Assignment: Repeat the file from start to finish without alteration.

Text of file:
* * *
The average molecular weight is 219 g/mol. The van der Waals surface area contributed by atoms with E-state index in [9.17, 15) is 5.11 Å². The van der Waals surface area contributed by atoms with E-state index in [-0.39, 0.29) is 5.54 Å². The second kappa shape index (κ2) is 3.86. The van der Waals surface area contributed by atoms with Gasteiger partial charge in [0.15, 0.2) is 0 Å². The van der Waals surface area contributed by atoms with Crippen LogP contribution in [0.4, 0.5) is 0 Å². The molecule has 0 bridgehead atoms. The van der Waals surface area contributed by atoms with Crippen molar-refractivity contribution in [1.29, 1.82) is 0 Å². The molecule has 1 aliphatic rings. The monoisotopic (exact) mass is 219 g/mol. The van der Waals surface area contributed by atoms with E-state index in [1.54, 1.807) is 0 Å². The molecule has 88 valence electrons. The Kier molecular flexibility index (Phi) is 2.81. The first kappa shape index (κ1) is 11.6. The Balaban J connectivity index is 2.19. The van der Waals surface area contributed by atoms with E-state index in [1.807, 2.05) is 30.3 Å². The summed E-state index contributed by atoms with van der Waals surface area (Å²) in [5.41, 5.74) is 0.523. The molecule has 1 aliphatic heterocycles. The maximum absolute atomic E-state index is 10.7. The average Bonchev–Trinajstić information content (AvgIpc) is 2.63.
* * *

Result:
The average molecular weight is 219 g/mol. The van der Waals surface area contributed by atoms with E-state index in [9.17, 15) is 5.11 Å². The van der Waals surface area contributed by atoms with E-state index in [-0.39, 0.29) is 5.54 Å². The second kappa shape index (κ2) is 3.86. The van der Waals surface area contributed by atoms with Gasteiger partial charge in [0.15, 0.2) is 0 Å². The van der Waals surface area contributed by atoms with Crippen LogP contribution in [0.4, 0.5) is 0 Å². The molecule has 0 bridgehead atoms. The van der Waals surface area contributed by atoms with Crippen molar-refractivity contribution in [1.29, 1.82) is 0 Å². The molecule has 1 aliphatic rings. The monoisotopic (exact) mass is 219 g/mol. The van der Waals surface area contributed by atoms with E-state index in [1.54, 1.807) is 0 Å². The molecule has 88 valence electrons. The Kier molecular flexibility index (Phi) is 2.81. The first kappa shape index (κ1) is 11.6. The Balaban J connectivity index is 2.19. The van der Waals surface area contributed by atoms with E-state index in [1.807, 2.05) is 30.3 Å². The summed E-state index contributed by atoms with van der Waals surface area (Å²) in [5.41, 5.74) is 0.523. The molecule has 1 aliphatic heterocycles. The maximum absolute atomic E-state index is 10.7. The average Bonchev–Trinajstić information content (AvgIpc) is 2.63.